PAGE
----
Gamification – the riskiest of serious games.

Over the last year we’ve been moving even deeper into gamification. Designing a large variety of applications by incorporating gaming mechanisms into the actual activity. So rather than some fantasy training simulator – its the real thing and its measuring the users activities and reporting back in a gamified way as to how well they are doing.

But why?

Essentially to increase user engagement. That is – to get the people to do what they need to do.

Might sound a bit familiar?

Well, it probably is. Most of us, would like the people we work with to be really motivated. And to get a lot done, and to care about their work enough to do a really good job. So when people don’t – we look around to see what the problem is. It’s often lack of motivation.

But what are some of game elements that could be used to affect motivation?

Some of the most regularly utilized gamification element goal-setting include progress paths and badges, awarded to the player to identify goal completion. Goal setting is known to be an effective motivator. Ling et al. (2005) illustrates that the most motivating goals are those just out of comfortable reach. Whilst goal setting is most effective when users can see their progress toward the end goal. Furthermore, people often escalate their efforts when they know they are near their goal (Fox and Hoffman, 2002).

Badges can be framed as challenges to complete, this has the advantage of providing instructions about what types of activity are possible within a given system. (Montola et al., 2009) Badges can make it useful for indoctrinating new users, and also to help silo’d users diversify their participation. Even if users never actually earn the badges, through viewing a list of possible challenges, they come to understand valued activities within the system.

The token nature of badges can be used to encapsulate a user’s interest, expertise and past interactions. Directly affecting the reputation of the user within the system. They can provide a summery of engagement levels for example by indicating whether a users is a casual or fanatical community member. (Kollock, 1999) By providing an encapsulated assessment of engagement, experience and expertise, badge can help to determine the trustworthiness of other people or the reliability of the content.

However it is worth bearing in mind that badges or tokenized completion of tasks or challenges can be seen as a counterproductive usage pattern. (Montola et al., 2009) Montola and colleagues found that implementing badges in a photo sharing service lead to confusion and anxiety on the users part as to how their activity would be perceived by other users. It has been argued that achievement notified by badges can be counterproductive as a gamification element and be perceived as a corrupting effect of extrinsic incentive and make some badges harmful to intrinsic motivation. (Hecker, 2010) and (Deci, 1971)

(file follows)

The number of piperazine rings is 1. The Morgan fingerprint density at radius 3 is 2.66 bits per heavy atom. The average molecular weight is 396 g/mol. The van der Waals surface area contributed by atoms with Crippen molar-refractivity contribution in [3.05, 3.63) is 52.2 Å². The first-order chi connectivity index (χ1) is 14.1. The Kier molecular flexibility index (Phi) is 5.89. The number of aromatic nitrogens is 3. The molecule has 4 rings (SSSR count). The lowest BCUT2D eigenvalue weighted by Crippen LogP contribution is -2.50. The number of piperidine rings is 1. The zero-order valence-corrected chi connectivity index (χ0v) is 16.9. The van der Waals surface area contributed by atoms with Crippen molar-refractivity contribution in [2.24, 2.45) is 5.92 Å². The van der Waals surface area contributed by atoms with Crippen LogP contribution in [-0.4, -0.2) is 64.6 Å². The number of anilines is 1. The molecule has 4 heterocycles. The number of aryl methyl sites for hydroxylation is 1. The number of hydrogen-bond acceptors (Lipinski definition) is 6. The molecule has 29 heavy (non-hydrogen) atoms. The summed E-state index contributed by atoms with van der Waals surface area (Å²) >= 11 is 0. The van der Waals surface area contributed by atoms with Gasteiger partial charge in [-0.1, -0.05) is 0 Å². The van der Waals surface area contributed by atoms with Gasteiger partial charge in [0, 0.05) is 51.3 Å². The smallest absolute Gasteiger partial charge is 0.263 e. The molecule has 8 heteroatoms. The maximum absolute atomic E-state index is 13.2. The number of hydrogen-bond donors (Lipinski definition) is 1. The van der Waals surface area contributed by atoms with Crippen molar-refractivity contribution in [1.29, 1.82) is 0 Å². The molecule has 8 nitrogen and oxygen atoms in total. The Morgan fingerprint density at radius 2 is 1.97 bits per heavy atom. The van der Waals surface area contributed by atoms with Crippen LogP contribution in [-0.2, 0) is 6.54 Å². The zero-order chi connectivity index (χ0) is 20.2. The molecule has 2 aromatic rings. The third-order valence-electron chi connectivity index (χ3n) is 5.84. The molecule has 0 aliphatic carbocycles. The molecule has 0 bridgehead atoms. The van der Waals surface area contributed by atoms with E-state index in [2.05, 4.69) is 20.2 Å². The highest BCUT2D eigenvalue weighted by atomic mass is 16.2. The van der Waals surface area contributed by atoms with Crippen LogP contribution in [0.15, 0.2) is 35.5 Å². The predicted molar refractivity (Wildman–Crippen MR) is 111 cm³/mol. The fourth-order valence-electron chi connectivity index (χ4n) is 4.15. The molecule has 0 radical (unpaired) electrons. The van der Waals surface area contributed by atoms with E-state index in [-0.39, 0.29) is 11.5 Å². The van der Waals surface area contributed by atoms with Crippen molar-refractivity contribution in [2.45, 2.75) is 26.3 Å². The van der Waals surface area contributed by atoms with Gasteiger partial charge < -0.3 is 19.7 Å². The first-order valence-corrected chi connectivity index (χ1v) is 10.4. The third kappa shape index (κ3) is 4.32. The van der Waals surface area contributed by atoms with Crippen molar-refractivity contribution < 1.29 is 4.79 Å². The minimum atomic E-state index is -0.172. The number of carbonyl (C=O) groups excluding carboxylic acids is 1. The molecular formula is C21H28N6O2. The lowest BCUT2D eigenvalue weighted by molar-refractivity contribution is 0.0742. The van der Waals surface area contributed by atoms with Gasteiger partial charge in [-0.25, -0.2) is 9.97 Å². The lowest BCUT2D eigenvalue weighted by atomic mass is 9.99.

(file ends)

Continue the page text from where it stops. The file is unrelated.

Recent criticism of state of the art of gamification as a blueprint for putting points, badges and leaderboards on everything as explored by Schell and Deterding point to studies by Lepper et al. and Kohn. (Schell, 2010) and (Deterding et al., 2011). In “Punished by Rewards” Kohn demonstrates that children will draw more pictures, but in lesser quality , if they are paid for drawing pictures. However the more important fact is that children did not like drawing pictures as much as before, after they are stopped being paid. (Kohn, 1999) This effect is known as “Overjustification” and verified by Lepper, where intrinsic motivation is shifted toward the extrinsic incentives. (Lepper et al., 1973).

So it can be damned risky to play with gamification!














References :


Ames, C., Archer, J., 1988. Achievement goals in the classroom: Students’ learning strategies and motivation processes. Journal of educational psychology 80, 260.
Deci, E.L., 1971. Effects of externally mediated rewards on intrinsic motivation. Journal of personality and Social Psychology 18, 105–115.
Deterding, S., Dixon, D., Khaled, R., Nacke, L., 2011. From game design elements to gamefulness: defining gamification, in: Proceedings of the 15th International Academic MindTrek Conference: Envisioning Future Media Environments. pp. 9–15.
Fox, S., Hoffman, M., 2002. Escalation behavior as a specific case of goal-directed activity: A persistence paradigm. Basic and applied social psychology 24, 273–285.
Gagné, M., Deci, E.L., 2005. Self-determination theory and work motivation. Journal of Organizational behavior 26, 331–362.
Hecker, C., 2010. Achievements Considered Harmful. Game Developer Conference.
Kohn, A., 1999. Punished by rewards: The trouble with gold stars, incentive plans, A’s, praise, and other bribes. Mariner Books.
Kollock, P., 1999. The production of trust in online markets. Advances in group processes. 16, 99–123.
Lepper, M.R., Greene, D., Nisbett, R.E., 1973. Undermining children’s intrinsic interest with extrinsic reward: A test of the“ overjustification” hypothesis. Journal of Personality and social Psychology 28, 129.
Ling, K., Beenen, G., Ludford, P., Wang, X., Chang, K., Li, X., Cosley, D., Frankowski, D., Terveen, L., Rashid, A.M., 2005. Using social psychology to motivate contributions to online communities. Journal of Computer-Mediated Communication 10, 00–00.
Montola, M., Nummenmaa, T., Lucero, A., Boberg, M., Korhonen, H., 2009. Applying Game Achievement Systems to Enhance User Experience in a Photo Sharing Service.
Schell, J., 2010. Visions of the Gamepocalypse.

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